Specifying what aspect of an SDLC process will be addressed
Detailing the deliverable's contents
Creating awareness that all identified obstacles may not be solved
Declaring that multiple assessments may be required
Clarifying that DevOps is not the one solution for all obstacles
The above list may seem obvious, but our experience has shown that not setting expectations results in developers and operational staff feeling underwhelmed with a DevOps implementation. Most organizations may recognize they have an SDLC-related problem, and they assume a one-time DevOps assessment will solve all of it. The truth is most of these organizations only know the result of a problem, such as a missed deliverable, massive overspending, loss of clients, etc. They don't really know what the problem is and what caused it to begin with. Engineers, operators, and management often don't realize how deeply rooted in a culture the cause is. After they realize there is a problem--and learn that it's related to software development--they make a few calls, discuss it with a few people, read a few articles and find a potential solution.
In this case it's DevOps, so an organization is selected and told "we need DevOps". The assumption is that DevOps will solve their problems. In reality, DevOps can solve many--but not all--problems. When an assessment is completed and some of those problems still persist, they may become upset or confused as to why. For this very reason expectations must be set so the organization has an understanding of what to realistically expect from the assessment.
Let's discuss each of the six focus areas stated above:
Specifying exactly which SDLC process will be assessed. Within one organization, several groups can perform software development, which holds true even within one group that is composed of several smaller and specialized software development teams. Each software development team may have its own culture with an SDLC, project management, communication with outside groups, tooling, and methods of artifact delivery. An assessor should not assume that the SDLC and culture employed by one development group are used by all others.
Assessors must also understand where personnel are positioned within an organizational and managerial chart. In some cases, an assessment involves dealing with managers of large groups that requested the assessment, even though the task is performed within a smaller subgroup. It is important to state and document the precise group that will be assessed and the specific SDLC that will be the focus of improvement. Make sure all engaged stakeholders clearly understand and agree to this. In some case a negotiation will occur before final agreement on what to assess, which is fine as long as all parties agree to it. Be specific when documenting the group and SDLC. Vague wording will work against you. Specificity in group name and SDLC will remove any chance of misinterpretation. In some cases, the SDLC process is at a higher organizational level that may involve several groups. Be sure to understand who these groups are and specify their names and Points of Contact (PoCs).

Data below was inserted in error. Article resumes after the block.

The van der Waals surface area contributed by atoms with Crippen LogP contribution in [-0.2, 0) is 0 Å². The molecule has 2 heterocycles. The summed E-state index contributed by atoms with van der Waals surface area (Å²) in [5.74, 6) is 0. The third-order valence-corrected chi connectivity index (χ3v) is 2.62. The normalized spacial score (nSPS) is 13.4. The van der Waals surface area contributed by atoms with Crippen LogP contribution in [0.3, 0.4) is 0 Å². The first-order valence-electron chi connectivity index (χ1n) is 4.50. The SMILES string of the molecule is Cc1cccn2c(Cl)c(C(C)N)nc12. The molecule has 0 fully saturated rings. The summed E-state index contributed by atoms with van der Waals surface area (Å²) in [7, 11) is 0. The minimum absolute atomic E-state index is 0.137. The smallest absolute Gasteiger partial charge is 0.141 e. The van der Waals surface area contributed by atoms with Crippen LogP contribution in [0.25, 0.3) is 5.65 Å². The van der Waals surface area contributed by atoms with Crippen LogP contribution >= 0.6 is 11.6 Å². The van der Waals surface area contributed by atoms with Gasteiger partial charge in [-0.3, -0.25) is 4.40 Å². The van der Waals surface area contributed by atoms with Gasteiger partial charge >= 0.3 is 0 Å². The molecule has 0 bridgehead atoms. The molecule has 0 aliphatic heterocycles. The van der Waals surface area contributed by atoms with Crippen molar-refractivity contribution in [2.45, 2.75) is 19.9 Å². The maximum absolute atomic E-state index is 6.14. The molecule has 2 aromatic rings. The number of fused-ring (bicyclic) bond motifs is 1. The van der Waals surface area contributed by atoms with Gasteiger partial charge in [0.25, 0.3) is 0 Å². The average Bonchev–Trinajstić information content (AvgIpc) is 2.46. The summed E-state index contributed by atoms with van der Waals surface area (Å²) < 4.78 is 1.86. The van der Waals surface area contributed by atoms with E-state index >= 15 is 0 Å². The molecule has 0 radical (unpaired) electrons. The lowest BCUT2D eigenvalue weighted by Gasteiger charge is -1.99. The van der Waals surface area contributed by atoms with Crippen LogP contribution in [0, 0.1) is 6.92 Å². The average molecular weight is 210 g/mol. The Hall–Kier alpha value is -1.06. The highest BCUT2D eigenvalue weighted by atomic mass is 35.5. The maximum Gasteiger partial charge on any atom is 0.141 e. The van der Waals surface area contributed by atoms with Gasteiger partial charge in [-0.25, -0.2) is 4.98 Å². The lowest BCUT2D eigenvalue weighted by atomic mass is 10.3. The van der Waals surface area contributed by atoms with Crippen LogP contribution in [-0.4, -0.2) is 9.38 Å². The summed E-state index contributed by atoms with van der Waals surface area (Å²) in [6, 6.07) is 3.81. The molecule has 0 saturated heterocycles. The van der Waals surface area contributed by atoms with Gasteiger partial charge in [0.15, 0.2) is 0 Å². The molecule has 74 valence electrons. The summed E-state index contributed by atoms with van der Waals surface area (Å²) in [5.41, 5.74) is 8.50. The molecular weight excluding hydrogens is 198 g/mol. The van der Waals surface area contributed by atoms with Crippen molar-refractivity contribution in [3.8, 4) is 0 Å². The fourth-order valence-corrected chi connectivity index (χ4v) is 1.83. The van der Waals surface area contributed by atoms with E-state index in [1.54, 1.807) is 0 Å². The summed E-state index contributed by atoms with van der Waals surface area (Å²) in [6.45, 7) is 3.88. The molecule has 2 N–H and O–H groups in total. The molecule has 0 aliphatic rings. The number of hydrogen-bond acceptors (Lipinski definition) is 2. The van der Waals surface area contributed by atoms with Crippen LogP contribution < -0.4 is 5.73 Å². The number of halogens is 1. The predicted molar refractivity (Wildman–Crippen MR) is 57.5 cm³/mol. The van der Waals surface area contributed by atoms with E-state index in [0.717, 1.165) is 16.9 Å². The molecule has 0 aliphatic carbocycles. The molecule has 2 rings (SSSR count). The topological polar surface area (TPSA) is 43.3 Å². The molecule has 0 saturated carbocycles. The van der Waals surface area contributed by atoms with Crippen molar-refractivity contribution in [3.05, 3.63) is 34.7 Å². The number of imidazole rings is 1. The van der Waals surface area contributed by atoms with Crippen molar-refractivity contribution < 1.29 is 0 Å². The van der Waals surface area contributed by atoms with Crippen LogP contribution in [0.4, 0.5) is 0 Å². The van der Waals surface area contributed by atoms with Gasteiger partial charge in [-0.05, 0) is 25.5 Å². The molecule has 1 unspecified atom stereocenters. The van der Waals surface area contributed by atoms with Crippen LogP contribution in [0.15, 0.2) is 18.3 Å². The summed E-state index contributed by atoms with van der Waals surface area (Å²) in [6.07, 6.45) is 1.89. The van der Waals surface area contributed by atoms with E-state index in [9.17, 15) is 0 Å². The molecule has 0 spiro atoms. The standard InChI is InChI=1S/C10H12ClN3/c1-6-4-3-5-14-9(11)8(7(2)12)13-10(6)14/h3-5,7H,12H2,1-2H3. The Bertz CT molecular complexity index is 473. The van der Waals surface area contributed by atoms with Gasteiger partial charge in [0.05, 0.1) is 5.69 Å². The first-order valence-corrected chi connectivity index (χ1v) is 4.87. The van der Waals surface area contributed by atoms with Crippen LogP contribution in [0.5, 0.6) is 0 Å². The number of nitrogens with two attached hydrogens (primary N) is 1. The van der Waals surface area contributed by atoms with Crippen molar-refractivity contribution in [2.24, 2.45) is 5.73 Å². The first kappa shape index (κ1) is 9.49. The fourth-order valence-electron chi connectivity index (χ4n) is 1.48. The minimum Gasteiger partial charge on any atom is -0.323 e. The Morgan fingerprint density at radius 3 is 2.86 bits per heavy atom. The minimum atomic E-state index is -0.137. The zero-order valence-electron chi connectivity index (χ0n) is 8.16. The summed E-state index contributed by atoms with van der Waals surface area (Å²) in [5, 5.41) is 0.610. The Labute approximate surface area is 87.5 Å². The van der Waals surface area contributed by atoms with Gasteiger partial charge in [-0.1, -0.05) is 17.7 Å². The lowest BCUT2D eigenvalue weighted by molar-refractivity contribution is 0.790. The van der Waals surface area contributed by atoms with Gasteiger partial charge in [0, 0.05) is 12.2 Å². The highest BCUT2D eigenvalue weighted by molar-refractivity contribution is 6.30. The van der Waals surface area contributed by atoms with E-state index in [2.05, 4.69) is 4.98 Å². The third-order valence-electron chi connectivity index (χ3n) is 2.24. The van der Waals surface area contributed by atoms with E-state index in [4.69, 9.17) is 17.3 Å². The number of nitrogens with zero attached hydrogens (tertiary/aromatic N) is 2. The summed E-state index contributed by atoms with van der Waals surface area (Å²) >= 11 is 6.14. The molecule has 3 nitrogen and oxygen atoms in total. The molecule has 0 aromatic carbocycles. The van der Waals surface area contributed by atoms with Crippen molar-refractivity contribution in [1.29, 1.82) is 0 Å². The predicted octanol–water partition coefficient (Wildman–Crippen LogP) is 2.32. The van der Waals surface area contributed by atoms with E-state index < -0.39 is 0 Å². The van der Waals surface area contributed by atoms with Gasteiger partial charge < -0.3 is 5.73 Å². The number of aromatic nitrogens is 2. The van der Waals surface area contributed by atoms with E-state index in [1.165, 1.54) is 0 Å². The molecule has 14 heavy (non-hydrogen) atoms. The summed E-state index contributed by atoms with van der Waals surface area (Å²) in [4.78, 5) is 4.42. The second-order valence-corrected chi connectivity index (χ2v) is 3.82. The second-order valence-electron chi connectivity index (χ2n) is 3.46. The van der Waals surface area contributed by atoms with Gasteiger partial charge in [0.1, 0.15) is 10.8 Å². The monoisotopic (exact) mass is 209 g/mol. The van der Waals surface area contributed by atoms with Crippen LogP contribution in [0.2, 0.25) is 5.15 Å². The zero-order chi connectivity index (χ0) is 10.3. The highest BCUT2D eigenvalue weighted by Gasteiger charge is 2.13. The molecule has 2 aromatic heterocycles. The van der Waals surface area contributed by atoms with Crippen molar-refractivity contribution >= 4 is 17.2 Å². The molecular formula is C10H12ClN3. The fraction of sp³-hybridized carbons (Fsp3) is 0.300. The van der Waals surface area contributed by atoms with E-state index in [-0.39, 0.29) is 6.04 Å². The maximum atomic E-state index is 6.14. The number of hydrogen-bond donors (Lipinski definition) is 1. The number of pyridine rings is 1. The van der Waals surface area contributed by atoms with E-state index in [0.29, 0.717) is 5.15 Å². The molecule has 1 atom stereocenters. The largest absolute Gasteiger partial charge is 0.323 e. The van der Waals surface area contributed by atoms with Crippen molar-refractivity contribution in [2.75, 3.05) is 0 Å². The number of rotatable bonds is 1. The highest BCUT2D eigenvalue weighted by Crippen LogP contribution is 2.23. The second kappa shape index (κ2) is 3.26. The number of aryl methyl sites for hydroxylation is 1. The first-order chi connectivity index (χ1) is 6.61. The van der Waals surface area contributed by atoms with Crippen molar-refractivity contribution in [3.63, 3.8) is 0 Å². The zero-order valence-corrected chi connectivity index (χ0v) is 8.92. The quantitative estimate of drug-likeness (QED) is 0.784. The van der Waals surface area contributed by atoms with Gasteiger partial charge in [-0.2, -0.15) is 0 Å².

Specifying what aspect of an SDLC process will be addressed. The second most important expectation to set is stating the focus of the assessment. In many cases, the assessment will revolve around solving a single problem or set of problems. These problems, which must be precisely stated and agreed upon by all stakeholders, may be as diverse as missed deliverable dates, suboptimal communication between groups and with stakeholders, inability to gain project approvals, late stage requirements, and high employee attrition.
Each stated problem creates a scope of issues that will be solved as a result of addressing the problem. It is imperative to detail those issues. The goal of detailing problems and associated issues is to remove the possibility of incorrect assumptions by the organization's personnel on what is being fixed. Avoiding these incorrect assumptions helps avoid comments at the end of the assessment such as Why wasn't this fixed? Or but I thought or I was told that you were going to and other similar statements. By articulating the problems and issues to fix there is no room for assumptions. At the end of the assessment, a checklist of these issues can be submitted and marked fixed or not fixed followed by a discussion of future steps.
Detailing the deliverable's contents. A DevOps assessment of an HRE always concludes with the standard method of a set of deliverables, which can be one or more of the following:
A report detailing observed obstacles impeding the effectiveness and/or efficiency of an SDLC.